“But can’t a rapper insist, like other artists, on a fictional reality, in which he is somehow still on the corner, despite occupying the penthouse suite?… Can’t he still rep his block?” So Zadie Smith wondered of Jay-Z on an afternoon not long ago. The two were lunching for a profile by Smith published in The New York Times Magazine in September, a few weeks before the opening of the Barclays Center, the new entertainment and sports mecca in downtown Brooklyn for which Jay has served as the homegrown poster boy.
The premise of the novelist’s questions was the criticism that the rapper-mogul might be “too distant now from what once made him real”—the poverty, the drugs, the hustle, the street, all the themes he’s kept riffing on well past his first million and 100 million. It’s a charge familiar to Jay-Z’s fans, and Smith’s response in the article to her own line of questioning will be equally familiar to hers: “Who cares if they’re keeping it real?” she retorted on behalf of Jay-Z and his recent collaborator, Kanye West. The question neatly summarizes the climax of the second section of “Speaking in Tongues,” her wonderful 2008 essay on Barack Obama, in which she demolished the accusation that any success blacks achieve in wider Anglo society amounts to a betrayal of their roots.
To me, the instruction “keep it real” is a sort of prison cell, two feet by five. The fact is, it’s too narrow. I just can’t live comfortably in there. “Keep it real” replaced the blessed and solid genetic fact of Blackness with a flimsy imperative. It made Blackness a quality each individual black person was constantly in danger of losing.
“How absurd that all seems now,” Smith concluded, and the fact, put so simply, seemed indisputable.
“Speaking in Tongues” appears in the collection Changing My Mind (2009). The title is a disclaimer for whatever contradictions and inconsistencies might arise between the autobiographical reflections, reportage, film criticism and book reviews gathered in its pages, but it’s a credo as well, both literary and personal. Smith may be contemporary English fiction’s most ardent champion of the right to change one’s mind and, above all, one’s self, an idea that’s been at the center of her work since the publication of her first novel, White Teeth, in 2000, when she was 24. There is a moment in that book when the young Londoner Magid Mahfooz Murshed Mubtasim Iqbal is discovered by his Bangladeshi parents to be going by the name Mark Smith at school. Uproar ensues, but still the question hovers: Well, why not? Magid, longing to be part of a different, more middle-class, more British family, unintentionally grasps what his parents, clutching their old-world ways, don’t: that he can be—and on some level already is—a Smith who covets holidays in France as well as an Iqbal who never gets farther than “day-trips to Blackpool to visit aunties.” He’s only 9, and could already plot a small map from the blocks he has to rep.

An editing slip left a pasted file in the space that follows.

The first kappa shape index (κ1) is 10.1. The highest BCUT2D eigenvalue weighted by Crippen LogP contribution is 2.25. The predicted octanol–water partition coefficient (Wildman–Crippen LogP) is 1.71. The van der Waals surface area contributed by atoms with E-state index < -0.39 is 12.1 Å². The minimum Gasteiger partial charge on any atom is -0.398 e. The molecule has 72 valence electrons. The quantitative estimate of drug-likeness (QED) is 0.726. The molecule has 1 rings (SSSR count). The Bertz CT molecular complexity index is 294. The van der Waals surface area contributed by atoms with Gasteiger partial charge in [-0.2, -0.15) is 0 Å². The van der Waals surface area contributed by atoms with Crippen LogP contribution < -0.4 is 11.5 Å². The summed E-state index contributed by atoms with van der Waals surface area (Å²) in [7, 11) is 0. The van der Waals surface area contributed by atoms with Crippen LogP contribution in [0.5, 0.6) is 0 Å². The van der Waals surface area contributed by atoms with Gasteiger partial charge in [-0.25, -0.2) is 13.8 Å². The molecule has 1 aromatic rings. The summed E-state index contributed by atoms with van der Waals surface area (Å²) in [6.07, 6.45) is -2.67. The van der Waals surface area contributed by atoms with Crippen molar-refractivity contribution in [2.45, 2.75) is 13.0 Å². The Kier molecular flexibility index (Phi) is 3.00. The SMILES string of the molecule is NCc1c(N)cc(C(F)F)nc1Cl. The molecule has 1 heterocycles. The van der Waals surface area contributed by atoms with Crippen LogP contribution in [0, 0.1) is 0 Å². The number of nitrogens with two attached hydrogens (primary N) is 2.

White Teeth is a comic novel brimming with a rare fondness for the foibles of the human condition, and where a different writer might have insisted on casting Magid’s split state as a grim symbol of alienation—generational, racial, postcolonial, that Triple Crown of modern angst—Smith observes it with a wink. She sees humor in all this identity confusion, and hope, too. “You will hardly know who I am or what I mean,” Walt Whitman warns readers liable to be baffled by his giddy mutations in Song of Myself, then alchemizes the threat of his strangeness into a communal blessing: “But I shall be good health to you nevertheless.” Along with the rest of White Teeth’s motley crew, Magid Iqbal hails from Willesden, the multicultural London neighborhood where Smith herself grew up, the daughter of a white father and a Jamaican mother many years his junior. But Magid would be an ideal resident of “Dream City,” the Whitmanesque utopia she conjures in “Speaking in Tongues,” where “the unified singular self is an illusion…. It’s the kind of town where the wise man says ‘I’ cautiously, because I feels like too straight and singular a phoneme to represent the true multiplicity of his experience.” Dream City is a place, in other words, where a rapper could choose to travel from his old corner to the penthouse suite and back with no more effort than it takes to step into the elevator, and Smith ended her Times Magazine profile by suggesting just how close to reality this vision might come. After Jay compared his early years in Brooklyn’s notorious Marcy Houses, now the stuff of myth, to the unfathomably different circumstances that his baby daughter has been born into, Smith condensed the distance into four syllables: “It’s a new day.”